Melampodium leucanthum, Plains Blackfoot Daisy
Scientific Name: Melampodium leucanthum
Common Name: Plains Blackfoot Daisy
Also called: Blackfoot Daisy, Plains Blackfoot and Rock Daisy
Family: Asteraceae, Sunflower Family
Synonyms: ( )
Size: Up to 12 inches.
Growth Form: Subshrub; small rounded, bushy, much wider than it is tall, branching; woody stems at the base (suffrutescent).
Leaves: Green or gray-green; opposite, narrowly linear or lanceolate; covered with fine stiff hairs (strigose).
Flower Color: White and yellow, daisy-like; radiate flowers; ray flowers with 2 notches on tips, 8 to 13 ray flowers; yellow disk flowers numerous; single flower heads on tips of short, 1 to 4 inch stalks (peduncles); fruit is an achene.
Flowering Season: March to November.
Elevation: 2,000 to 5,000 feet.
Habitat Preferences: Lower and upper deserts, dry rocky hillsides, grasslands, slopes and mesas, prefers sandy and gravelly soil, often in limestone or caliche soils.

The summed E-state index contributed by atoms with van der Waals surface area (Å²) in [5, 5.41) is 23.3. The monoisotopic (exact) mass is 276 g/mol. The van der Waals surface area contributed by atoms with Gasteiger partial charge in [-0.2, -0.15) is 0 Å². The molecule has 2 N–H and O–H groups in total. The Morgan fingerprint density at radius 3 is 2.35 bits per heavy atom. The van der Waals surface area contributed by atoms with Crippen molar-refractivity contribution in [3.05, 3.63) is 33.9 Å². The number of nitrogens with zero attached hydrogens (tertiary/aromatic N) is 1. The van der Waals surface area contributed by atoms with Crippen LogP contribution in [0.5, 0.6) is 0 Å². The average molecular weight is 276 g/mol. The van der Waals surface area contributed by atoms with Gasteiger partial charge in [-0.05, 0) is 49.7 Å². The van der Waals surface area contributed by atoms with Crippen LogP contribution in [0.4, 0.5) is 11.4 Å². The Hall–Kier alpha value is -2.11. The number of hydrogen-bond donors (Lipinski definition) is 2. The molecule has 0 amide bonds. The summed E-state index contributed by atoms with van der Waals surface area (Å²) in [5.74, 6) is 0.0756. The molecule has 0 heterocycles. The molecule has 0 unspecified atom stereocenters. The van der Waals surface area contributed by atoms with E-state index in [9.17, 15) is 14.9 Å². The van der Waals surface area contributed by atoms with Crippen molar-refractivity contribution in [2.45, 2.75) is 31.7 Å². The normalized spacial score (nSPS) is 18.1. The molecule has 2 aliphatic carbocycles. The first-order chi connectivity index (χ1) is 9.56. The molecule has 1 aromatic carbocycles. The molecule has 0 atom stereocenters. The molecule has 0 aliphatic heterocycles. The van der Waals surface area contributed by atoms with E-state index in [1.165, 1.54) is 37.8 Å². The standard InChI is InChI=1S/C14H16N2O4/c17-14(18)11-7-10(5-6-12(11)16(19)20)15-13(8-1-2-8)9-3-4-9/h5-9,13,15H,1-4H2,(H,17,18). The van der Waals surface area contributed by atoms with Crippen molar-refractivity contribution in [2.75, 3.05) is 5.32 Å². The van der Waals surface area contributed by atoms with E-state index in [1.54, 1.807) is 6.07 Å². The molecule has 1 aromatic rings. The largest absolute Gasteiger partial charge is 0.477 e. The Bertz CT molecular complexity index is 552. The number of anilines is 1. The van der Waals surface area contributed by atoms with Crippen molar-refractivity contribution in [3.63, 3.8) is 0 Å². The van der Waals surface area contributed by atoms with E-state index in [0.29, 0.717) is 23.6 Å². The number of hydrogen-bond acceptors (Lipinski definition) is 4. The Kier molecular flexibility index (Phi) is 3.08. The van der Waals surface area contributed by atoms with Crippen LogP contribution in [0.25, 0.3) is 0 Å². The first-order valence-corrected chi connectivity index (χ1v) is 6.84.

Recorded Range: Native to the southwestern United States in AZ, CO, KS, NM, OK, TX and northern Mexico. Throughout most of Arizona, few records in Yuma, County.
U.S. Weed Information: No data available.
Invasive/Noxious Weed Information: No data available.
Wetland Indicator: No data available.
Threatened/Endangered Information: No data available.
Comments: Plains Blackfoot Daisy is an excellent landscape species for a natural look in rock landscapes and other arid gardens. Plains Blackfoot Daisy is easily confused with Desert Zinnia, Zinnia acerosa which also has white and yellow daisy-like flowers. The differences are not always clear but one difference is Desert Zinnia has fewer ray flowers 4 to 6, versus 8 to 10 on Plains Blackfoot Daisy.
The common name "Blackfoot" is a reference to the black color at the base of the stem and roots. Also see Shaggy Blackfoot, Melampodium strigosum.